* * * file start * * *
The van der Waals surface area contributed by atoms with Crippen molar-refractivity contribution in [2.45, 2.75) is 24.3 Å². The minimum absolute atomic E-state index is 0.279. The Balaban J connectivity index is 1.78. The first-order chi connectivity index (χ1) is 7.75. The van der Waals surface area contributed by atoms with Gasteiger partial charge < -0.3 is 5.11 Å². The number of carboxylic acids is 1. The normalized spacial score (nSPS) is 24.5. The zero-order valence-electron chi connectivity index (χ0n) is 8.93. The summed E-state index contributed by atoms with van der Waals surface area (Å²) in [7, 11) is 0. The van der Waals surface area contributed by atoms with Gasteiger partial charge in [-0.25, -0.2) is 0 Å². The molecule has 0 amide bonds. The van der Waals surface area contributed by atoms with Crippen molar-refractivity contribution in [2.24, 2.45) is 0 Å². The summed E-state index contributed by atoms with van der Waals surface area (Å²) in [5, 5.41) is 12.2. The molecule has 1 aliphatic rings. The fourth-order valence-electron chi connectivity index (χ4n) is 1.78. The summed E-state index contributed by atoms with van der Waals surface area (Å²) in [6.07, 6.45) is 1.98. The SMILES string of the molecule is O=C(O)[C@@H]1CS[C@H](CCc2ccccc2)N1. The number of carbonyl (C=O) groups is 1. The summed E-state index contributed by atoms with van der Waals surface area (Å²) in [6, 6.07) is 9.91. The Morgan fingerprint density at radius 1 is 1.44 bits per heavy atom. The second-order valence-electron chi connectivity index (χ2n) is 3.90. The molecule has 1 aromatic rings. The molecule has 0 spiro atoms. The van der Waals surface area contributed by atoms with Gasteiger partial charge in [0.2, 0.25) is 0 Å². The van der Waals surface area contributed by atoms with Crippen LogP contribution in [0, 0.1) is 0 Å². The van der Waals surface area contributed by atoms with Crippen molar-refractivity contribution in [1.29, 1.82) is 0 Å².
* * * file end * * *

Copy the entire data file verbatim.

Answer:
The van der Waals surface area contributed by atoms with Crippen molar-refractivity contribution in [2.45, 2.75) is 24.3 Å². The minimum absolute atomic E-state index is 0.279. The Balaban J connectivity index is 1.78. The first-order chi connectivity index (χ1) is 7.75. The van der Waals surface area contributed by atoms with Gasteiger partial charge < -0.3 is 5.11 Å². The number of carboxylic acids is 1. The normalized spacial score (nSPS) is 24.5. The zero-order valence-electron chi connectivity index (χ0n) is 8.93. The summed E-state index contributed by atoms with van der Waals surface area (Å²) in [7, 11) is 0. The van der Waals surface area contributed by atoms with Gasteiger partial charge in [-0.25, -0.2) is 0 Å². The molecule has 0 amide bonds. The van der Waals surface area contributed by atoms with Crippen molar-refractivity contribution in [2.24, 2.45) is 0 Å². The summed E-state index contributed by atoms with van der Waals surface area (Å²) in [5, 5.41) is 12.2. The molecule has 1 aliphatic rings. The fourth-order valence-electron chi connectivity index (χ4n) is 1.78. The summed E-state index contributed by atoms with van der Waals surface area (Å²) in [6.07, 6.45) is 1.98. The SMILES string of the molecule is O=C(O)[C@@H]1CS[C@H](CCc2ccccc2)N1. The number of carbonyl (C=O) groups is 1. The summed E-state index contributed by atoms with van der Waals surface area (Å²) in [6, 6.07) is 9.91. The Morgan fingerprint density at radius 1 is 1.44 bits per heavy atom. The second-order valence-electron chi connectivity index (χ2n) is 3.90. The molecule has 1 aromatic rings. The molecule has 0 spiro atoms. The van der Waals surface area contributed by atoms with Gasteiger partial charge in [0.2, 0.25) is 0 Å². The van der Waals surface area contributed by atoms with Crippen LogP contribution in [0, 0.1) is 0 Å². The van der Waals surface area contributed by atoms with Crippen molar-refractivity contribution in [1.29, 1.82) is 0 Å².